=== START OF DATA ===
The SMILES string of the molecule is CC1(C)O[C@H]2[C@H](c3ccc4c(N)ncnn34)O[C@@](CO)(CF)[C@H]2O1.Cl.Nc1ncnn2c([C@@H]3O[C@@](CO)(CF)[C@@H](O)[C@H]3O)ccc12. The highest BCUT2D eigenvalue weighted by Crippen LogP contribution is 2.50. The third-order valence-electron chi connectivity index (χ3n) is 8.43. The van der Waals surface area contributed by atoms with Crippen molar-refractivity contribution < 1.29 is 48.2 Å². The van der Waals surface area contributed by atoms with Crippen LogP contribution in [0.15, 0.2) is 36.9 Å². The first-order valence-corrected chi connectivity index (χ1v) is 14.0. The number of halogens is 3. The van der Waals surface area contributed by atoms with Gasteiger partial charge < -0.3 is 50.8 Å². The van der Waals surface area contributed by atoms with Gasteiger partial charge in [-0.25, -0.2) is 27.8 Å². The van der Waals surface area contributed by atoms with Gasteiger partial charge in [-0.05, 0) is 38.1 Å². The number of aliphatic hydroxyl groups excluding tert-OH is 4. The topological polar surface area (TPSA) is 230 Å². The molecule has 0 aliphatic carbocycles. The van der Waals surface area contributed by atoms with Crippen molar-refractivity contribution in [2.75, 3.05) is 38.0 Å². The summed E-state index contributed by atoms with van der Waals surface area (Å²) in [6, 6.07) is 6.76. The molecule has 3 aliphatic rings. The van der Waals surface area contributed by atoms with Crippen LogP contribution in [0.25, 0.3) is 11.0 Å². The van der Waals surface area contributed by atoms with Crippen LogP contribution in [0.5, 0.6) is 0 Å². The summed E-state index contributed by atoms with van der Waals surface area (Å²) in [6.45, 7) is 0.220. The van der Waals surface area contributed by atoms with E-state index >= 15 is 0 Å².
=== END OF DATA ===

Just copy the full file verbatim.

The SMILES string of the molecule is CC1(C)O[C@H]2[C@H](c3ccc4c(N)ncnn34)O[C@@](CO)(CF)[C@H]2O1.Cl.Nc1ncnn2c([C@@H]3O[C@@](CO)(CF)[C@@H](O)[C@H]3O)ccc12. The highest BCUT2D eigenvalue weighted by Crippen LogP contribution is 2.50. The third-order valence-electron chi connectivity index (χ3n) is 8.43. The van der Waals surface area contributed by atoms with Crippen molar-refractivity contribution < 1.29 is 48.2 Å². The van der Waals surface area contributed by atoms with Crippen LogP contribution in [0.15, 0.2) is 36.9 Å². The first-order valence-corrected chi connectivity index (χ1v) is 14.0. The number of halogens is 3. The van der Waals surface area contributed by atoms with Gasteiger partial charge < -0.3 is 50.8 Å². The van der Waals surface area contributed by atoms with Gasteiger partial charge in [-0.25, -0.2) is 27.8 Å². The van der Waals surface area contributed by atoms with Gasteiger partial charge in [-0.05, 0) is 38.1 Å². The number of aliphatic hydroxyl groups excluding tert-OH is 4. The topological polar surface area (TPSA) is 230 Å². The molecule has 0 aliphatic carbocycles. The van der Waals surface area contributed by atoms with Crippen molar-refractivity contribution in [2.75, 3.05) is 38.0 Å². The summed E-state index contributed by atoms with van der Waals surface area (Å²) in [6, 6.07) is 6.76. The molecule has 3 aliphatic rings. The van der Waals surface area contributed by atoms with Crippen LogP contribution in [0.25, 0.3) is 11.0 Å². The van der Waals surface area contributed by atoms with Crippen LogP contribution in [0.5, 0.6) is 0 Å². The summed E-state index contributed by atoms with van der Waals surface area (Å²) in [6.45, 7) is 0.220. The van der Waals surface area contributed by atoms with E-state index >= 15 is 0 Å².